Advent: Day 14

I really wanted to stick to my personal challenge of writing daily blogs for advent. When I missed one last week, I justified, explained it away by saying it was my sabbath. It wasn’t a trickery. It made sense in the moment, and I really liked how that explanation bloomed out of my own mishap.

However, trying to write this week has been hard. My brain feels uninspired. My heart felt uninspired. Maybe I had used up my week’s worth of inspiration creating that 11:11 album. I listened to it on Tuesday and was sobbing myself; it does work having someone cheer you on when you feel like you’re crushed in the dumps. I skipped + missed writing the last two days. I didn’t have much to say. And I already felt like my last post was being phoned in. Why? What am I trying to prove? Who am I trying to prove to? I think it becomes a bit inevitable that you feel responsible to the community that might read these posts, and I guess I didn’t want to let you down. So if some of the last posts were eh, I’m sorry. I’m trying. Why didn’t I just say, I got nothing to say…?

But today I do have something because last night I got rejected from a writing lab I really wanted to be in. I’ve been working on a screenplay for 4 years and for this Sundance fellowship, I pulled 3 all nighters to write 5 personal essays and complete the 2nd draft. That week in October, I worked from 8a-4:30pm, had rehearsal from 6-9pm, and worked on my application from 9-3am. It was hard, and it was glorious. I felt motivated. I felt like this is what my life can be full of — meaningful civic work, acting projects that are important, and creations that could change the world. I was really excited and I sent in my application. And I waited for the last two months.

Before the no, you have not been selected, I felt hope. I felt possibility. I felt excited imagining the people on the other side seeing my story and my heart. I felt excited about a future where I could have collaborators that understood how I saw the world and where I want to take this world. My waiting was full of possibility + hope. And the no came and the flood erupted. Duh. You suck. Of course, it would never happen. The sadness. The frustration. The desire to just stop working on this story because very very honestly I may just not have what it takes. I’m sad. And I’m disappointed in myself. And my mind starts to even wander into places of comparison — why does SHE always get it? why do people like THEM get these? people like me…never…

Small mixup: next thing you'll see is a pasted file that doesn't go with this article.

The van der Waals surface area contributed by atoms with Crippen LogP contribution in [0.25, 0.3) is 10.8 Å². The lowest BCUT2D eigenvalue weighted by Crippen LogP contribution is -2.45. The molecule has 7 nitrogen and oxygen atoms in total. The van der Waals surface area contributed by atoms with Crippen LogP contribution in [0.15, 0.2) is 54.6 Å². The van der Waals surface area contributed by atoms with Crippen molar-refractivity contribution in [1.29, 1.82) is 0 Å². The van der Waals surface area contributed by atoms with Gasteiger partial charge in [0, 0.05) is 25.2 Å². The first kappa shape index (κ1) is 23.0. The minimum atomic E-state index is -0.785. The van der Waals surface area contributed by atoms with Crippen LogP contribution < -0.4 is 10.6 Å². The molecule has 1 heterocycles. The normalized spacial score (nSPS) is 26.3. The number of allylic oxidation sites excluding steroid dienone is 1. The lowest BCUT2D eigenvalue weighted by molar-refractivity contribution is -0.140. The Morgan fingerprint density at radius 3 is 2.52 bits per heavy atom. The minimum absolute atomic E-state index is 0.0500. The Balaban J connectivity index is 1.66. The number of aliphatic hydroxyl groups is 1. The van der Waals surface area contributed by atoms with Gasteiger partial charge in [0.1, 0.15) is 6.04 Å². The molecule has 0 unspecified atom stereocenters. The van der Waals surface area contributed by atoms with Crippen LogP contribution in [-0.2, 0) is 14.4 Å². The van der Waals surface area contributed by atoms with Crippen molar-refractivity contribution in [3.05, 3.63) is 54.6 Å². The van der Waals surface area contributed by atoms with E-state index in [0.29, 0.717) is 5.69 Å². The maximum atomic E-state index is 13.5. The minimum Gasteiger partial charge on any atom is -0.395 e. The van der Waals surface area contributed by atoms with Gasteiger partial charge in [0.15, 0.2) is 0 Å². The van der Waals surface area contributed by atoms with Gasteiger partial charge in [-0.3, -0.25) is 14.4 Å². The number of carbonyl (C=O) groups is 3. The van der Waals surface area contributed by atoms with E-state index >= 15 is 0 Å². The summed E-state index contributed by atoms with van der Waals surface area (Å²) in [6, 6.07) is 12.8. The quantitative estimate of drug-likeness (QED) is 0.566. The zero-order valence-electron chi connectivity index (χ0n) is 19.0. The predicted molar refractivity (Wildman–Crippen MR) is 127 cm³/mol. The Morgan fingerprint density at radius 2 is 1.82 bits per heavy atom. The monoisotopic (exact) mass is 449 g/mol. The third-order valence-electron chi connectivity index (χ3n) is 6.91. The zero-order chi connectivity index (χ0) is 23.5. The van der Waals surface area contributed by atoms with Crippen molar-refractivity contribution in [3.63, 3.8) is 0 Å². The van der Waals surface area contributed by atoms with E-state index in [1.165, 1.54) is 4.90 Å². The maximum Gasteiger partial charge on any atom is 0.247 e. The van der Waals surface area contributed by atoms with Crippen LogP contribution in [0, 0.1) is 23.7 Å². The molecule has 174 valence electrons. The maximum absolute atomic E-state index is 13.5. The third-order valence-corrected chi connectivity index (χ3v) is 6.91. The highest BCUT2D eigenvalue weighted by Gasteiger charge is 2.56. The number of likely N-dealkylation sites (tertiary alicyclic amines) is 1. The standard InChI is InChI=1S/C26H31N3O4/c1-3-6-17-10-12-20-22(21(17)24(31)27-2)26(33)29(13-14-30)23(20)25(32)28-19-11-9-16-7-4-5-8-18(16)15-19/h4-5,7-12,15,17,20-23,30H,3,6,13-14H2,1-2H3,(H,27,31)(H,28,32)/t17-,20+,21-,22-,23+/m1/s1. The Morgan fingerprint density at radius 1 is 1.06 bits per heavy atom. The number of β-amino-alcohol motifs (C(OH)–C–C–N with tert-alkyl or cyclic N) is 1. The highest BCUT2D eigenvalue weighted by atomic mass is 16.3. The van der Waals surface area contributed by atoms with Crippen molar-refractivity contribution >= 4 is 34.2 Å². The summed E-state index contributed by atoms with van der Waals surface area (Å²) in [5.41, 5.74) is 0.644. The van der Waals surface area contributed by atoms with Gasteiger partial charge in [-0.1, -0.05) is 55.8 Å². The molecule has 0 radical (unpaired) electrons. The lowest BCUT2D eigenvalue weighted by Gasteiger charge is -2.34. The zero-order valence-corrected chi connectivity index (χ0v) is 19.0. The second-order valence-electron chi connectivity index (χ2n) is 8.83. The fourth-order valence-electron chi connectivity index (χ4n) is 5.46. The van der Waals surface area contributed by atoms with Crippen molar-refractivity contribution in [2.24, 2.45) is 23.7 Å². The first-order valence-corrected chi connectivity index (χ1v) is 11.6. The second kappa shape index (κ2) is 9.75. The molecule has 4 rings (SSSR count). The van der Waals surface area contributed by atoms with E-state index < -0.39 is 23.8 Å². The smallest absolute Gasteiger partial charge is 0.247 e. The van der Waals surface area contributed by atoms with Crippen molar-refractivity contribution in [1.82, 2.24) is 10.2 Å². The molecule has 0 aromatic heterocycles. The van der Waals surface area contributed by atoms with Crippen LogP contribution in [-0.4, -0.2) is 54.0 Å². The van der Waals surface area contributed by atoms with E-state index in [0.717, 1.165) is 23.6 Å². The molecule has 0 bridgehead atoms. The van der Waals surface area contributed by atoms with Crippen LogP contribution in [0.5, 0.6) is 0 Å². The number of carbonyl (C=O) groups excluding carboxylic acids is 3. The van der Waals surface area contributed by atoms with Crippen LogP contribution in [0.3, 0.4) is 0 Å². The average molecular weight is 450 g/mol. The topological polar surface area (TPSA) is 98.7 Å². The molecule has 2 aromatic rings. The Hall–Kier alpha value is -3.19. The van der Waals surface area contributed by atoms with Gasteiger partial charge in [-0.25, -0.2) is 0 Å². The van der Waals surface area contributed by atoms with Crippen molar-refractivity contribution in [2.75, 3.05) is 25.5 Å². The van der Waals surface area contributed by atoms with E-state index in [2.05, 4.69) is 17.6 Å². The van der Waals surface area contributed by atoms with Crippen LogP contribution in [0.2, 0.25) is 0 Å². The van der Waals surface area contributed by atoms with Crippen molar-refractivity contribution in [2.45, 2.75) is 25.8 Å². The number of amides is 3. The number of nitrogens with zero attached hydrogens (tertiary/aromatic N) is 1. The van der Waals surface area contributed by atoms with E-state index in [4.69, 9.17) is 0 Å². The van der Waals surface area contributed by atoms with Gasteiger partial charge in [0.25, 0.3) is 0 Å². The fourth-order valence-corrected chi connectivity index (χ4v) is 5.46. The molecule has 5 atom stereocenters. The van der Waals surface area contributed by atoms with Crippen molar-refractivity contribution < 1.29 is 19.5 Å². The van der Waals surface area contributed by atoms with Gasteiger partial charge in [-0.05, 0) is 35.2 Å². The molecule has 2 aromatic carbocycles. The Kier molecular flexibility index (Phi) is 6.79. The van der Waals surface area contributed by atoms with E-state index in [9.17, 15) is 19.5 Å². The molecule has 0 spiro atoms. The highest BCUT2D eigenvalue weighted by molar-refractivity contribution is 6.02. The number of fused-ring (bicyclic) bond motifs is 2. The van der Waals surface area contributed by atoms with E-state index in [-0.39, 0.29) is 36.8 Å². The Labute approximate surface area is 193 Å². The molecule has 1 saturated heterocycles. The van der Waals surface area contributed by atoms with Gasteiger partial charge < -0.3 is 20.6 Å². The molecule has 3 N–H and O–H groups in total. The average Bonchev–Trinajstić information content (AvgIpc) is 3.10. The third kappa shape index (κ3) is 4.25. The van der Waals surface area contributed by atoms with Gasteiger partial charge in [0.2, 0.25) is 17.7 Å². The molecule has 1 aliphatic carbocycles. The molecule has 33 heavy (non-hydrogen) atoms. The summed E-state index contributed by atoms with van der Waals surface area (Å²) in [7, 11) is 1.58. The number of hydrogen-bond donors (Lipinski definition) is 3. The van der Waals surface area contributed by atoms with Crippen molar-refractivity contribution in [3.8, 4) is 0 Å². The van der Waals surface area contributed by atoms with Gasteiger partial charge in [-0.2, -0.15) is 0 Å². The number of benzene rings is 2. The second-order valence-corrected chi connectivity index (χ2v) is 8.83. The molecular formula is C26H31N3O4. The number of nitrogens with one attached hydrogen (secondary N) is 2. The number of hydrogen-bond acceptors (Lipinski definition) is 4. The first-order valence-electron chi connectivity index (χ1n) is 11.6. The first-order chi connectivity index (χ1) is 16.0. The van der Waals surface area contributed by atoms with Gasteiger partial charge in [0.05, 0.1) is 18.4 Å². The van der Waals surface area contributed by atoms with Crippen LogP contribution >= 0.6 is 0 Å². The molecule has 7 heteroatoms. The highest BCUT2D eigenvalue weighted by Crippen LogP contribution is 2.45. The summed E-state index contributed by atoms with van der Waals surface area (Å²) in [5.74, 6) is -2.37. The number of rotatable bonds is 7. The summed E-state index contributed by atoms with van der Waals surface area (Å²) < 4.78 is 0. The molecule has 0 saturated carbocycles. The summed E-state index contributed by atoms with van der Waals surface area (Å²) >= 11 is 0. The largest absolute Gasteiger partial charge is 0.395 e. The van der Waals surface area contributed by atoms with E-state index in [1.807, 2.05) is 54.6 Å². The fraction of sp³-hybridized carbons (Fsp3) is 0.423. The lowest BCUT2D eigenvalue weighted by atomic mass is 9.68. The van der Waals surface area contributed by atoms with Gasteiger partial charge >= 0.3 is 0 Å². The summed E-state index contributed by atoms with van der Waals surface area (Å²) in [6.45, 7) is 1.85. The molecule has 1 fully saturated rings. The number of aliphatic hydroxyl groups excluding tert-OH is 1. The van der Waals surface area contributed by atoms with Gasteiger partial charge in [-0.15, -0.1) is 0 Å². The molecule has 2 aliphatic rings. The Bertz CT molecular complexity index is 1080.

Sometimes in the waiting, you do get an answer, and it brings up feelings and beliefs. How can these answers, which we want, getting an answer, be more helpful than harmful?

Maybe it’s a sign to take a break. Maybe it is a sign to stop altogether.
However, this I know.
It’s an opportunity to embrace the feelings and question the harmful beliefs that come up.
It’s an opportunity to invite the right people into this heartache or tough moment.
It’s an opportunity to reevaluate the deep deep goal. For me, I wanted the validation that I am good enough of a writer and I wanted a community to collaborate together with.

Every answer in this lifetime of waiting is an opportunity to witness what comes up, what we care about in this world, and who we can share. We can’t do this alone. We can’t. We are made for community.

Reject Me Not

Then seizing [Jesus], they led him away and took him into the house of the high priest. Peter followed at a distance. And when some there had kindled a fire in the middle of the courtyard and had sat down together, Peter sat down with them. A servant girl saw him seated there in the firelight. She looked closely at him and said, ‘This man was with him.’

But he denied it. ‘Woman, I don’t know him,’ he said.

A little later someone else saw him and said, ‘You also are one of them.’

‘Man, I am not!’ Peter replied.

About an hour later another asserted, ‘Certainly this fellow was with him, for he is a Galilean.’

Peter replied, ‘Man, I don’t know what you’re talking about!’ Just as he was speaking, the rooster crowed. The Lord turned and looked straight at Peter. Then Peter remembered the word the Lord had spoken to him: ‘Before the rooster crows today, you will disown me three times.’ And he went outside and wept bitterly.